Human Services

  • Overview

Provides a broad range of studies in the core curriculum and human services offerings.

  • You’ll acquire a fundamental knowledge of human psychology and development that will help prepare you for study in the field, which covers many kinds of counseling, therapy, and other social work. Specialized classes in Human Services frame the work in this field and help you acquire some of the basic skills you might use in your future career. Several electives let you focus on various subfields of psychology, while a practicum provides you with real work experience at a human service agency.

    Please note that transfer to many four-year colleges and universities may require the completion of four sequential semesters of World Languages. Transfer specialists recommend using electives to start language requirements at the community college prior to transfer.

    Curriculum documents

    To plan degree completion, see the course descriptions in the academic catalog which specify the planned semester(s) in which required classes are to be scheduled.

  • This is just one way you might complete the Human Services program in 4 semesters over 2 years of full-time study, or 8 semesters over 4 years of part-time study. (Sample course sequences assume that all pre-requisites have been satisfied and the student is prepared for college-level work.) For a detailed list of required courses, optional electives and program information, download the Human Services program description from our official academic catalog.

    Course descriptions are also available in the catalog. Find courses

    Sample 2 Year Sequence of Courses
    Fall 1Spring 1Fall 2Spring 2

    HSV 107
    HSV 115
    HSV 168
    HSV 172
    PSY 101

    HSV 241
    HSV 215
    HSV 272
    SOC 210
    ENG Comp. I

    ENG Comp. II
    SOC 101
    History course
    Science course
    Math course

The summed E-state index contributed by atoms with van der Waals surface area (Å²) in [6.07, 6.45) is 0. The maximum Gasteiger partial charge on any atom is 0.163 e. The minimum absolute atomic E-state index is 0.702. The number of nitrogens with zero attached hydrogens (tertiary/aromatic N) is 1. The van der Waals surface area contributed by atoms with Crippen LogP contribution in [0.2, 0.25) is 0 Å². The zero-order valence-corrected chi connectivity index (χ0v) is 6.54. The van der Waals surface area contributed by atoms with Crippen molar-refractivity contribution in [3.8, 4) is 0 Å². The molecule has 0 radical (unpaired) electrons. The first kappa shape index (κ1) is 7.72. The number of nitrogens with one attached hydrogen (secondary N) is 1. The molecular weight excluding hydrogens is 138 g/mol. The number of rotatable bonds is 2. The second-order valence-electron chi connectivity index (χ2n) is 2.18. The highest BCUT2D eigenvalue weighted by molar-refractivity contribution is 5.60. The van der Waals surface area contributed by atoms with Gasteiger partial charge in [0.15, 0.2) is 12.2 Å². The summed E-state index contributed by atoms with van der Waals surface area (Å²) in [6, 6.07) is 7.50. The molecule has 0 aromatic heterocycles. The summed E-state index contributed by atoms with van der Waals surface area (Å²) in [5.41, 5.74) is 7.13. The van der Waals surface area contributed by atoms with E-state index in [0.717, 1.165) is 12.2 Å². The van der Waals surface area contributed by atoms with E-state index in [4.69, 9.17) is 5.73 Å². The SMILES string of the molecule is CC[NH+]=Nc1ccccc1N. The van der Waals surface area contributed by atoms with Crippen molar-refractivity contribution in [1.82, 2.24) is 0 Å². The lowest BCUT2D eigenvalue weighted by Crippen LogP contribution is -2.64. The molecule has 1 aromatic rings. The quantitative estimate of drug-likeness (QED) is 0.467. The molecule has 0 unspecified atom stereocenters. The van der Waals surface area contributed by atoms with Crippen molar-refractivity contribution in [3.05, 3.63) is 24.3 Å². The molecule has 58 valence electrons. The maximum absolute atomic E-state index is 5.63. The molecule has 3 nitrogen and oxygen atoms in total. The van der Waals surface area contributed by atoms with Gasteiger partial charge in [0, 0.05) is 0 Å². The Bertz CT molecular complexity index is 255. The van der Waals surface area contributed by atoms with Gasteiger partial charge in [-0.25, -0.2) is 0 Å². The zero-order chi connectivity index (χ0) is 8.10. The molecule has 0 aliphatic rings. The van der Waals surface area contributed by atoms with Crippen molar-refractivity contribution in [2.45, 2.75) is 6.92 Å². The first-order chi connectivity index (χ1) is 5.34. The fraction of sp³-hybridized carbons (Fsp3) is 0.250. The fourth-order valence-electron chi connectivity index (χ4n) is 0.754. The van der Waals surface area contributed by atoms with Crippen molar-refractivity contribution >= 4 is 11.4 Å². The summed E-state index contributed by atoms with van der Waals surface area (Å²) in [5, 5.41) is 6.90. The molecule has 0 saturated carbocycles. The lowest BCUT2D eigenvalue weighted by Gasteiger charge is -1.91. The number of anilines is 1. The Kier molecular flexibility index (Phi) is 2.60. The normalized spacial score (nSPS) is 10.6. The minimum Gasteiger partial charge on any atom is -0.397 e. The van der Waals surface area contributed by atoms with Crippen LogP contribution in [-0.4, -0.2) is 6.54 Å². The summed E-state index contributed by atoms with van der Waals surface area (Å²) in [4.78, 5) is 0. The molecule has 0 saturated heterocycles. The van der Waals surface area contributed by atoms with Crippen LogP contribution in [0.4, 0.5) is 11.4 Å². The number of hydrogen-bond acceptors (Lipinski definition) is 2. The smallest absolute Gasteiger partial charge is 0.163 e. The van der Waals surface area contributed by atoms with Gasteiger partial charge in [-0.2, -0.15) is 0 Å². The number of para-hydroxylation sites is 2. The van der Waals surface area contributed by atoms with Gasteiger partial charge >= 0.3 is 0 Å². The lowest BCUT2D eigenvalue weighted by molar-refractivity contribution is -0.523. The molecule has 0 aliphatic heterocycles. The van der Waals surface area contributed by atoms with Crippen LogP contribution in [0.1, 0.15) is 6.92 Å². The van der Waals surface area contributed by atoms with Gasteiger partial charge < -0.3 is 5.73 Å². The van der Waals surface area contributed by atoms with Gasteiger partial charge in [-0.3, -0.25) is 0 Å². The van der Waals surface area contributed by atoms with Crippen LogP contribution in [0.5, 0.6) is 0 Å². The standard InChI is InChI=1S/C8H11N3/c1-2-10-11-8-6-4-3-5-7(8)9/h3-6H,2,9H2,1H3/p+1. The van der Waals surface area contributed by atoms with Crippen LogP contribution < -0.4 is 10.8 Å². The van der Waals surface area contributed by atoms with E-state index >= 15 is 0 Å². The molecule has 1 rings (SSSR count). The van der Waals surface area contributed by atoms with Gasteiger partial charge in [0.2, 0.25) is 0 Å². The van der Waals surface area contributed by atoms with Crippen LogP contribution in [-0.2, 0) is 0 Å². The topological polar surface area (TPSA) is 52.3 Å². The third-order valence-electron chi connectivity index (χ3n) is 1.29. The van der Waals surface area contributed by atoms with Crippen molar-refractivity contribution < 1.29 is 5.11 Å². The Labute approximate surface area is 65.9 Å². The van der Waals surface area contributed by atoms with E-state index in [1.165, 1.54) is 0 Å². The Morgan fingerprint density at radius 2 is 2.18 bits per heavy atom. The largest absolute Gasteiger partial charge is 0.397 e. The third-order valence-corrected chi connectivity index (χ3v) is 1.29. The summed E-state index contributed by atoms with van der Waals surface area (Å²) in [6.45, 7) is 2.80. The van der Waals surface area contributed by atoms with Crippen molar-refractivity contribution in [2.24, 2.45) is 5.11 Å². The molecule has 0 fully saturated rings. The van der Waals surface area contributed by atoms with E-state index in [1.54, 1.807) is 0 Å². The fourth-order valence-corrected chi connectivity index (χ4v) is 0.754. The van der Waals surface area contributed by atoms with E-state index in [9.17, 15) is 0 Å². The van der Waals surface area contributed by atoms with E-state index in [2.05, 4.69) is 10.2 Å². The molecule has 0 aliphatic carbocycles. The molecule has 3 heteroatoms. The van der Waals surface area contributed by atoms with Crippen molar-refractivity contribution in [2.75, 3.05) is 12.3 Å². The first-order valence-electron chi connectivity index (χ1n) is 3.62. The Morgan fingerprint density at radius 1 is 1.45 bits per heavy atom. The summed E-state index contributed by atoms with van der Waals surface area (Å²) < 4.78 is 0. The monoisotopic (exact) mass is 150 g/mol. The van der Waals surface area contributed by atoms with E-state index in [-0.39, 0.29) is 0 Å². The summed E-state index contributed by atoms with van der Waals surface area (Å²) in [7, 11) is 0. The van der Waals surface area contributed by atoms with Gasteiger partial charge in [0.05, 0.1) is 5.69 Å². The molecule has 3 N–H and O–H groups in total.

PCS 101 or PCS 141
    ENG 200 level course
    Humanities elective
    Science course
    PSY 217

    Sample 4 Year Sequence of Courses
    Fall 1Spring 1Fall 2Spring 2

    HSV 107
    PSY 101
    ENG Comp. I

    HSV 241
    SOC 210

    HSV 115
    HSV 171
    HSV 205

    HSV 215
    HSV 271

    Fall 3Spring 3Fall 4Spring 4

    ENG Comp. II
    SOC 101
    Math course

    History course
    Science lab course

    Science lab course
    PCS 101 or PCS 141
    PSY 217

    Humanities elective
    ENG 200 level course

Student learning outcomes

Students completing a course of study in this program will be able to:

Appreciate diverse cultural and individual perspectives

  • Develop awareness of personal values, personalities, interpersonal styles and limitations: Promote awareness of diversity.
  • Understand HS ethical standards and their application: Explain and value the concept of “least restrictive environment”; Promote client worth and dignity; Integrate ethical standards outlined by the HOHS/Council for Standards in HS Education.
  • Identify the scope of conditions that promote or inhibit human functioning. b. Study the range of populations served and needs addressed by human services.
  • Explain the knowledge and theory of human systems interactions on macro and micro levels with emphasis on context and role of diversity in determining the meeting human needs.

Solve problems collaboratively

  • Demonstrate understanding of group dynamics including how groups are used in human services, theory of group dynamics, group facilitation skills.
  • Apply practice theories, methods and interpersonal skills learned in academic setting under supervision.
  • Develop understanding of human service ethical standards and their application: Develop collaborative skills for problem-solving.

Reason and act ethically Develop understanding of human service ethical standards and their application:

  • Understand and value the concept of “least restrictive environment”;
  • Promote client self-determination;
  • Adhere to confidentiality standards;
  • Promote client worth and dignity;
  • Promote and believe in ability for clients and systems to change;
  • Develop collaborative skills for problem-solving;
  • Abide by professional boundaries;
  • Integrate ethical standards outlined by NOHS/Council for Standards in HS Education.

Demonstrate civic knowledge and engagement Attain and develop a core knowledge, theory and skill to provide direct services and interventions to clients:

  • Develop understanding of theory base for prevention, intervention and maintenance for clients to achieve maximum autonomy and functioning;